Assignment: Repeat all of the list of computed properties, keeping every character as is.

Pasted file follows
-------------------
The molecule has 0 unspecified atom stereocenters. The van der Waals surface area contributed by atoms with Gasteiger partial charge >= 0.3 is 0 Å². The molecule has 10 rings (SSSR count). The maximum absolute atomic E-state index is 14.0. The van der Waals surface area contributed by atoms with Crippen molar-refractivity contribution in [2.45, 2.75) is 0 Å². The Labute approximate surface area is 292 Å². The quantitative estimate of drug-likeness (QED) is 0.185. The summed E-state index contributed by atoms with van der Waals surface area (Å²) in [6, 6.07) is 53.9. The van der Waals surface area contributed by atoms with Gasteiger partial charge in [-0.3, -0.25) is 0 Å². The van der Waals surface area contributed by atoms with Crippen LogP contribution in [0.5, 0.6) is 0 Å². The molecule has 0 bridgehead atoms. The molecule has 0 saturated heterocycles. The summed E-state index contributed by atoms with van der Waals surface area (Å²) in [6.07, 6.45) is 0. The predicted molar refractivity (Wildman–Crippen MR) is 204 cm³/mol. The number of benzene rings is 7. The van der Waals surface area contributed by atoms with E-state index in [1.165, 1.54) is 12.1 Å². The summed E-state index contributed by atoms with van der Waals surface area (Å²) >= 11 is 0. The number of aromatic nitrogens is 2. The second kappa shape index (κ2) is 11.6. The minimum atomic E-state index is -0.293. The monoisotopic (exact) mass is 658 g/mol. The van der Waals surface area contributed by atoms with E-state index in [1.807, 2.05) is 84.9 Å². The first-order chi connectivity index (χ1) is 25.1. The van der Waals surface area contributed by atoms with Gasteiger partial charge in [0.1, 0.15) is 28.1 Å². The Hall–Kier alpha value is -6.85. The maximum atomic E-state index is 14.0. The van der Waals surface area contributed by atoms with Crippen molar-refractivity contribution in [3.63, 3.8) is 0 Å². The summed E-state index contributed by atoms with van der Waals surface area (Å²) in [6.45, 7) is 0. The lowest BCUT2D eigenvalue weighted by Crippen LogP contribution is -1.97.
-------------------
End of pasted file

The molecule has 0 unspecified atom stereocenters. The van der Waals surface area contributed by atoms with Gasteiger partial charge >= 0.3 is 0 Å². The molecule has 10 rings (SSSR count). The maximum absolute atomic E-state index is 14.0. The van der Waals surface area contributed by atoms with Crippen molar-refractivity contribution in [2.45, 2.75) is 0 Å². The Labute approximate surface area is 292 Å². The quantitative estimate of drug-likeness (QED) is 0.185. The summed E-state index contributed by atoms with van der Waals surface area (Å²) in [6, 6.07) is 53.9. The van der Waals surface area contributed by atoms with Gasteiger partial charge in [-0.3, -0.25) is 0 Å². The van der Waals surface area contributed by atoms with Crippen LogP contribution in [0.5, 0.6) is 0 Å². The molecule has 0 bridgehead atoms. The molecule has 0 saturated heterocycles. The summed E-state index contributed by atoms with van der Waals surface area (Å²) in [6.07, 6.45) is 0. The predicted molar refractivity (Wildman–Crippen MR) is 204 cm³/mol. The number of benzene rings is 7. The van der Waals surface area contributed by atoms with E-state index in [1.165, 1.54) is 12.1 Å². The summed E-state index contributed by atoms with van der Waals surface area (Å²) >= 11 is 0. The number of aromatic nitrogens is 2. The second kappa shape index (κ2) is 11.6. The minimum atomic E-state index is -0.293. The monoisotopic (exact) mass is 658 g/mol. The van der Waals surface area contributed by atoms with E-state index in [1.807, 2.05) is 84.9 Å². The first-order chi connectivity index (χ1) is 25.1. The van der Waals surface area contributed by atoms with Gasteiger partial charge in [0.1, 0.15) is 28.1 Å². The Hall–Kier alpha value is -6.85. The maximum atomic E-state index is 14.0. The van der Waals surface area contributed by atoms with Crippen molar-refractivity contribution in [3.63, 3.8) is 0 Å². The summed E-state index contributed by atoms with van der Waals surface area (Å²) in [6.45, 7) is 0. The lowest BCUT2D eigenvalue weighted by Crippen LogP contribution is -1.97.